I say ‘sarcastically’ because the opposite is true. It does have probable circumstances, natural characters, timeless topics of conversation and pertinent language.

Now, let’s put all that together and here is what we have. A novel should be books of information with useful knowledge and reflection, with only genius, wit, and taste to recommend them, in which the greatest powers of the mind are displayed, the most thorough knowledge of human nature, the happiest delineation of its varieties, the liveliest effusions of wit and humour, are to be conveyed to the world in the best–chosen language, and with probable circumstances, natural characters, timeless topics of conversation and pertinent language.

In my opinion, Jane followed her own advice, and I think that just about covers it!

Linda the Librarian

Pic: a very gorgeous art of Catherine Morland by Palnk from

Saturday, 14 March 2009

Jane Austen Quote - Week 47 by Linda

From Northanger Abbey we have a two part definition/explanation/description of ‘friendship’.

First in Chapter 4:

‘Friendship is certainly the finest balm for the pangs of disappointed love.’

Next in Chapter 5:

The progress of the friendship between Catherine and Isabella was quick as its beginning had been warm, and they passed so rapidly through every gradation of increasing tenderness that there was shortly no fresh proof of it to be given to their friends or themselves. They called each other by their Christian name, were always arm in arm when they walked, pinned up each other’s train for the dance, and were not to be divided in the set; and if a rainy morning deprived them of other enjoyments, they were still resolute in meeting in defiance of wet and dirt, and shut themselves up, to read novels together.

Such has been the friendship that has blossomed between the managers and contributors in this Becoming Jane blog. However, our ‘disappointed love’ was in the Jane Austen/Tom Lefroy affair. Of course, we called ourselves by our Christian names. We have exchanged personal confidences and pictures so we know each other as intimately as can be done via the internet. Also, even though we are separated by many miles and busy lives we do read novels together, as well as the biographies of Jane Austen and Tom Lefroy, of course. I might add that this friendship includes our readers who have posted their comments and shared their writings. I am continually amazed that such friendships can be made world wide!

To quote Icha from a previous ‘quote of the week’ HERE:

'But, just to recall the friendships we have shared in this blog, some of them getting to sisterhood level even…'

Strangely, by coincidence, I must remark on the happenstance of choosing ‘friendship’ this particular week because I chose Northanger Abbey at random and noticed my previous highlighting of the above quotes. Those quotes captured my attention because the inspiration only came to mind a couple of weeks ago that I have two ‘particular’ friends who needed to be most gratefully ‘Thanked’. The occasion to do so occurred last weekend when I flew to New Jersey to attend the wedding of my best friend’s son. While there, I made a heartfelt presentation of my gratitude to my dearest friend and her husband for their care and concern through the past 43 years for myself in the times of my troubles. Needless to say, there were tears and hugs. Next weekend I will have the opportunity to express the same gratitude to my dearest sister and brother-in-law for their care and love, in spite of the fact that when we were growing up she was the most aggravating ‘little sister’. Just as Catherine’s friendship grew, so did ours as we became adults.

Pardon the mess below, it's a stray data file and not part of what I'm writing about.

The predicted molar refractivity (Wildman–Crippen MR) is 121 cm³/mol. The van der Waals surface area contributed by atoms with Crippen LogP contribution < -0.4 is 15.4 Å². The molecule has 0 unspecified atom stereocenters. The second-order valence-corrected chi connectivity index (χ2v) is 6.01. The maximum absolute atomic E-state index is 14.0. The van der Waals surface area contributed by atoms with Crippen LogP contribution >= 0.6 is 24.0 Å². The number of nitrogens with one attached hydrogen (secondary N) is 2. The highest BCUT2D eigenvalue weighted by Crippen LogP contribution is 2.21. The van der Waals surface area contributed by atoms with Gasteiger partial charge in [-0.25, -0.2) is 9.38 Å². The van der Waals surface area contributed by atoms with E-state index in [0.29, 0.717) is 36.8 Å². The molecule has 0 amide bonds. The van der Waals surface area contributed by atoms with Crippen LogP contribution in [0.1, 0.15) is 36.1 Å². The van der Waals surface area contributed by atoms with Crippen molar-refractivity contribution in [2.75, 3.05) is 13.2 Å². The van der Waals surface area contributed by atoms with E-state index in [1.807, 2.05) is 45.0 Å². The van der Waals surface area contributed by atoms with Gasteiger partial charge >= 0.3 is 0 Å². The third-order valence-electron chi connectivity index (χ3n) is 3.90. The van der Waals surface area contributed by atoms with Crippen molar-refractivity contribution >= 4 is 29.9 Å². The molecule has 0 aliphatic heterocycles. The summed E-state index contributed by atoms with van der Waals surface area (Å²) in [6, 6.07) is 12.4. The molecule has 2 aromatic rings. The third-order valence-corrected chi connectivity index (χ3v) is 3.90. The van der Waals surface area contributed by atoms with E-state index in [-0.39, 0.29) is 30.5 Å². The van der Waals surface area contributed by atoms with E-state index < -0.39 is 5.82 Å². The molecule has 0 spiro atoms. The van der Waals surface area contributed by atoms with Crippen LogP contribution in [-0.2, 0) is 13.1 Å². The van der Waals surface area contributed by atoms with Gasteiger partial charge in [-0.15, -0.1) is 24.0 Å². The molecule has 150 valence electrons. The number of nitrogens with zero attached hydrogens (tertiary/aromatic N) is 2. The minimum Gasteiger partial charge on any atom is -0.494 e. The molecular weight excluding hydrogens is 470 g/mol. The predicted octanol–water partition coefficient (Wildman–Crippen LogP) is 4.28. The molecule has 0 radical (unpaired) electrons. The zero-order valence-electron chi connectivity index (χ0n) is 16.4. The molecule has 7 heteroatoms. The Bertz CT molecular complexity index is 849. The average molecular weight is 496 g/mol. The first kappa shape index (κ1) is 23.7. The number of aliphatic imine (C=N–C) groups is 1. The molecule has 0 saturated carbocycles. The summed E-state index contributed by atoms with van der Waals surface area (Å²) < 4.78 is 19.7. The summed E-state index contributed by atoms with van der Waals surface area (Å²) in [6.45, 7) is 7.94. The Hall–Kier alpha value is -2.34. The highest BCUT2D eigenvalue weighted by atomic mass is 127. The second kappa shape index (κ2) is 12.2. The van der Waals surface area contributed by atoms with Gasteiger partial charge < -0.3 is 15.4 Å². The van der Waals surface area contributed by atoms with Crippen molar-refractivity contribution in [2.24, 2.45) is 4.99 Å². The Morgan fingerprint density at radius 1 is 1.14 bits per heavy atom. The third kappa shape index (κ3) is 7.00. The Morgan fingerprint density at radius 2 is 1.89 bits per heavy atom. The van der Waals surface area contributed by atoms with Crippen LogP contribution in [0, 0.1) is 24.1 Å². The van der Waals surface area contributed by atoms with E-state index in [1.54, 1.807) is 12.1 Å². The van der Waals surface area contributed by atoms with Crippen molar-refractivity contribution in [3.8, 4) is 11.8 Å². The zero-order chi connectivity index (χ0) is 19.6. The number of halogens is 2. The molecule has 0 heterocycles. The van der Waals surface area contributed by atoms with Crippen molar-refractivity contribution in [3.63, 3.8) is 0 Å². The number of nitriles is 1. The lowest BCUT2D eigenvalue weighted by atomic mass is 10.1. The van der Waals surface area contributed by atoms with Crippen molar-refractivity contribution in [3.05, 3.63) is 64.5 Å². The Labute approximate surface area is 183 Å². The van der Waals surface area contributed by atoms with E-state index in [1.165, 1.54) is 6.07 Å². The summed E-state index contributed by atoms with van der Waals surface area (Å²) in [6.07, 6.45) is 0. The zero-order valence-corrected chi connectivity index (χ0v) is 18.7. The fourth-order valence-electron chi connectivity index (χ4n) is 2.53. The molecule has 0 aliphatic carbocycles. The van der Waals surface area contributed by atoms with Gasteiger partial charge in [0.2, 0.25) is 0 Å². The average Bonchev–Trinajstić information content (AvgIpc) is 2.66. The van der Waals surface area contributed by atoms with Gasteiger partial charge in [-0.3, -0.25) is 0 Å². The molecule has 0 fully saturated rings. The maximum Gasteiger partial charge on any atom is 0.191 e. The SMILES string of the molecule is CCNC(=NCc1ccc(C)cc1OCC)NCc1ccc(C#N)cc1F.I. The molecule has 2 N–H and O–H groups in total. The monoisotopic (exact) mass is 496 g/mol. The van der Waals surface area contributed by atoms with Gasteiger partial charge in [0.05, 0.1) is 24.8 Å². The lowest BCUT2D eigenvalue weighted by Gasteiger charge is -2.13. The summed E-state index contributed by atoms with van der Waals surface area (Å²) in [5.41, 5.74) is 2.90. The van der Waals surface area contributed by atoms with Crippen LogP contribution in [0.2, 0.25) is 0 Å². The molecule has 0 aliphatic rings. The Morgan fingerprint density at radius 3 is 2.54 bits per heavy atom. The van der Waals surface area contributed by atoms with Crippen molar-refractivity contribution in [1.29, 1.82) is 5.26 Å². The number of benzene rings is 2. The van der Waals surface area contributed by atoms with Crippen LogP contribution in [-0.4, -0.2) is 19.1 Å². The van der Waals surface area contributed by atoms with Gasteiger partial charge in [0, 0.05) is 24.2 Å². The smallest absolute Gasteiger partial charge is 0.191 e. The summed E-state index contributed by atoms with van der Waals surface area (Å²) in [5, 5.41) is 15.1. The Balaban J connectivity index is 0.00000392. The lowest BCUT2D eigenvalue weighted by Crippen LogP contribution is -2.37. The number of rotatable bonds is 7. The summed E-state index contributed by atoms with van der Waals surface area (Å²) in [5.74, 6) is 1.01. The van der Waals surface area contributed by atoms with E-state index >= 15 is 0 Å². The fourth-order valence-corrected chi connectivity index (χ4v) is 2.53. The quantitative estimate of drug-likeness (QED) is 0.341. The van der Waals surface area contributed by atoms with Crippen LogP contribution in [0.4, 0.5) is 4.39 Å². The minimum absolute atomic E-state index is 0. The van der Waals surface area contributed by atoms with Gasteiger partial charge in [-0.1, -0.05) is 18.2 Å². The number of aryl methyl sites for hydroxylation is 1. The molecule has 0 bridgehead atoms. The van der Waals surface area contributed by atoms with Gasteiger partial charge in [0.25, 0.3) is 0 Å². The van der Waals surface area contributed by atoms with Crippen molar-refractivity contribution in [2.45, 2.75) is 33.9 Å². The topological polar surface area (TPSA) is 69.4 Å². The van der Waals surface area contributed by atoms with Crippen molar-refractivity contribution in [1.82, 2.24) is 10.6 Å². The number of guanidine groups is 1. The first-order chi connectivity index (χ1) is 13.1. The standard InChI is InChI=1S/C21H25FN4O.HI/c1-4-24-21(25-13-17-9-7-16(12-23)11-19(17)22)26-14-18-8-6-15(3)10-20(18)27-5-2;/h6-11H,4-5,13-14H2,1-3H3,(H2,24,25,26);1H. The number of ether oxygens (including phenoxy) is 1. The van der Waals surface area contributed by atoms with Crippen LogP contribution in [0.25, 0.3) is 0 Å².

Let us make this week “Thank a Friend” week to show your own gratitude. Which brings to mind, I have a few other friends who should be remembered with a “Thank You”! We are grateful for all our ‘friends’!

Next week I will continue with the rest of the ‘Friendship Paragraph’ which discusses “Novels”!

Linda the Librarian

Pic: A classic Northanger Abbey picture from this site

Friday, 6 March 2009

Jane Austen Quote of the Week 46

I realised today, when looking at my bookshelf, that Sense & Sensibility is my least-read Austen. In moves to fix that, I've decided to quote from it this week. :)

I think that I would have been good friends with Elinor - I am good friends with Elinor. She inspires me, I think.

From Sense & Sensibilty Chapter 21, as the Dashwoods visit with Mrs Jennings:

Marianne was silent; it was impossible for her to say what she did not feel, however trivial the occasion; and upon Elinor therefore the whole task of telling lies when politeness required it, always fell.

I love this portrayal of the two sisters, and I sympathise with Elinor for being landed with the unlucky lot! I recognise in this passage elements of myself, my mum, and my younger sister. They - while not being like Marianne (just as I am not like Elinor - more Mrs Jennings!) - are unable to express anything they consider not true to themselves, which is something that I admire. Whereas I seem to have landed the Elinor lot ... And paradoxial as it seems - I do not consider Elinor to be hypocritical, perhaps diplomatic in that she doesn't cause a row/draw attention to something that all things measured, is trivial? On her own principles she stands, we know that. Ah, different personalities, don't you love them?

(And I'll probably never learn not to write my blog post late at night - sorry for any confusion of post - am sure I'll be back tomorrow to clarify)

I have another S&S quote (re: Elinor) but I think I will save it for next time.

Have a great week!

Pic: Emma Thompson as Elinor from: